There is a critical dispute of fact as to the facts underlying the discharges. Those disputed facts are key as to whether or not patient abuse occurred. Competing accounts of the events of November 15 are set forth below.

Sharon Martinez has been employed by Sheboygan County as a Certified Nursing Assistant for three years prior to the incident in question. On November 15, 2002, Martinez was working on 3N. During the dinner hour, she was initially assigned to work with residents in a small dining room. When she was done there, she went into the main dining room to see if she could help. It was her testimony that she saw grievant S.B. take a wet napkin and throw it across the table at resident M.R., hitting her in the face. According to Martinez, resident M.R. began yelling, telling S.B. to stop. According to Martinez, grievant S.W. took a wet napkin and threw it at resident B.H., hitting her in the face. B.H. began yelling. Martinez indicated that grievant S.B. told her that they liked to get residents B.H. and M.R. to argue with each other, because they thought it was funny. According to Martinez, the two grievants continued to throw wet napkins at the two residents. Martinez testified that M.R. began yelling, "Goddamn. You always f------ do this." The two residents began yelling at one another. Martinez testified that the exchange of napkins continued, that the resident asked them to stop, and that they would not. She further testified that resident M.R. was very frustrated.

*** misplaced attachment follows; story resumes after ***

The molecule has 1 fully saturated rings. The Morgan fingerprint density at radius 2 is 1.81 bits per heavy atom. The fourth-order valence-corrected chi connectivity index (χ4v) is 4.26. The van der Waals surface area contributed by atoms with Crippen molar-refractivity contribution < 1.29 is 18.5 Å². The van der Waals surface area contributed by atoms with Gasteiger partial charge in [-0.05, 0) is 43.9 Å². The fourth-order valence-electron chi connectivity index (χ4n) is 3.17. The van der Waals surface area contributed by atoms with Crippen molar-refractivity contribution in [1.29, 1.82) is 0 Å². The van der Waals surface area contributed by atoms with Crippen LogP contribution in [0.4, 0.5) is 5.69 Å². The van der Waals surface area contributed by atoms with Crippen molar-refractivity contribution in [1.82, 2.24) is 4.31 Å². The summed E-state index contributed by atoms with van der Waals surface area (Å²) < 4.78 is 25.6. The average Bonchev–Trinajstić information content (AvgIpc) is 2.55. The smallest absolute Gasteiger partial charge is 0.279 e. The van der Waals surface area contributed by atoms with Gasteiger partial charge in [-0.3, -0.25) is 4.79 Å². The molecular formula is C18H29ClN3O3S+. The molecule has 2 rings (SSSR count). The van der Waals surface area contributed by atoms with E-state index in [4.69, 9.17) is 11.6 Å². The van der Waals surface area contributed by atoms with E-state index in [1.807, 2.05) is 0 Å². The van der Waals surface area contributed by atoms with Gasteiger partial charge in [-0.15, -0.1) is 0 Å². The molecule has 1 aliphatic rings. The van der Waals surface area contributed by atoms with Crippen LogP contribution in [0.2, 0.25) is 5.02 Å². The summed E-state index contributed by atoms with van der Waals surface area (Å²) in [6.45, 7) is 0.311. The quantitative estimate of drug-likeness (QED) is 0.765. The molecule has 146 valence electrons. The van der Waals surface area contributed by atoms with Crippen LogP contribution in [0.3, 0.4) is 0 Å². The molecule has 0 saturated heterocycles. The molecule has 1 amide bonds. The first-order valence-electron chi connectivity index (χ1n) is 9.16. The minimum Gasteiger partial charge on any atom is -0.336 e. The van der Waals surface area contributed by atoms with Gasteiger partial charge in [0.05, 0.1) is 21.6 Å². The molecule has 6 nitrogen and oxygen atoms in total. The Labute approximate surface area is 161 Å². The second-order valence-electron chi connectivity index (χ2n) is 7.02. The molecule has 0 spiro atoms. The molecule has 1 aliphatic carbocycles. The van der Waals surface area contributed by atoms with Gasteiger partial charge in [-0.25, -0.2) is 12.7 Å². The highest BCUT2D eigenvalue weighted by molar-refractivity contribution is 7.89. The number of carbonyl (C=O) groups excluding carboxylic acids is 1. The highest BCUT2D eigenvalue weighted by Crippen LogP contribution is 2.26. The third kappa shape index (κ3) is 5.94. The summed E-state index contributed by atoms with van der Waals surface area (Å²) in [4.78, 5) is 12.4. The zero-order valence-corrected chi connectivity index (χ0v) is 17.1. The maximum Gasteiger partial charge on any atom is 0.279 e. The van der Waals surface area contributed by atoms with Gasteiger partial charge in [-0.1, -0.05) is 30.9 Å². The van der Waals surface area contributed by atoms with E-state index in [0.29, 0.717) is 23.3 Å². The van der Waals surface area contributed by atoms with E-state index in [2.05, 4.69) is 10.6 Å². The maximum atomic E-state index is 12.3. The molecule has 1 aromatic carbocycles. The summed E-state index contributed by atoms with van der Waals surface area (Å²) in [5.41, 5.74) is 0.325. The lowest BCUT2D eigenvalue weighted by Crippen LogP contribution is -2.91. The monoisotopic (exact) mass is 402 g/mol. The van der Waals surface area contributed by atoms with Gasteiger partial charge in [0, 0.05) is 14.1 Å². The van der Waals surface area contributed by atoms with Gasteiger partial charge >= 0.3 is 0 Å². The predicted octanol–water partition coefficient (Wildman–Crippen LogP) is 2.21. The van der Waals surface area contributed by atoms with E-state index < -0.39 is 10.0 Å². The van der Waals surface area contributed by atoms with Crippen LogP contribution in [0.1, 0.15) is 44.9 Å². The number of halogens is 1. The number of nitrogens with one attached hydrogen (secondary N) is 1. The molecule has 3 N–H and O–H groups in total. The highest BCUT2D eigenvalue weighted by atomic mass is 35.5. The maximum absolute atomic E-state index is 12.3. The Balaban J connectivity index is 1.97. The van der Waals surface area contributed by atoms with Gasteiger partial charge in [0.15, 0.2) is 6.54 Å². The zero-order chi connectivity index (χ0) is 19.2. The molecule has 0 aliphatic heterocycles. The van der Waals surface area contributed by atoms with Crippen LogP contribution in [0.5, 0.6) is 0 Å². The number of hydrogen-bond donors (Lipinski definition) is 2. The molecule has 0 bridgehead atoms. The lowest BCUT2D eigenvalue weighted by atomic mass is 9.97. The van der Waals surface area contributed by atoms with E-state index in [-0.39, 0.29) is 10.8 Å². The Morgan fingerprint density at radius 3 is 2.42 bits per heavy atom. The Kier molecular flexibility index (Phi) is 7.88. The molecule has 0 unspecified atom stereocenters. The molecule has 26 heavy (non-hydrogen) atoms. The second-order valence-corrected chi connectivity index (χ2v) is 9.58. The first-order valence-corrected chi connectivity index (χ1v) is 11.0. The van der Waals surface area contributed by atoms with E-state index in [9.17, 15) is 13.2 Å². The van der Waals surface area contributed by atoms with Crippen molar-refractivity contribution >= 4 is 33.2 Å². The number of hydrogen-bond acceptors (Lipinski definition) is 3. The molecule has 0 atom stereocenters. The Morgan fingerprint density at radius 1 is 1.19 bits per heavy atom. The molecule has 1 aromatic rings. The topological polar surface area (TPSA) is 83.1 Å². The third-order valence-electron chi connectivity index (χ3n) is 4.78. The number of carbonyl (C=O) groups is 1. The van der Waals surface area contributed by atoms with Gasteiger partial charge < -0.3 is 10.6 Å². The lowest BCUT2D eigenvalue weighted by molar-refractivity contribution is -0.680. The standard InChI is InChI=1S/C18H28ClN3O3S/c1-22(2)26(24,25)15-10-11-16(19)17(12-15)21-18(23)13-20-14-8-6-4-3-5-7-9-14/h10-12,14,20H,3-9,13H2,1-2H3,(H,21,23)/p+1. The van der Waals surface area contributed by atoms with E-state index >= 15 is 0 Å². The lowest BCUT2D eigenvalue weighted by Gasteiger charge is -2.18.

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Martinez testified that the two grievants periodically looked around to see if anyone was walking in or around to observe them. She testified that Amanda Mueller was at her side, and observed the incident. Martinez testified that she did not want to get the grievants into trouble and so she did nothing. She subsequently talked with a co-worker on the day shift who counseled her to go to a supervisor.

Later in the evening on November 15, Martinez engaged the two grievants in a conversation relating to a bachelorette party occurring later in the evening. Martinez asked what was going on, and was told there was a party for another co-worker. She asked where, and was advised that it was in a bar. She asked if she could attend, and was told that the bar was open to anyone. Martinez did not attend the party because she did not feel welcome.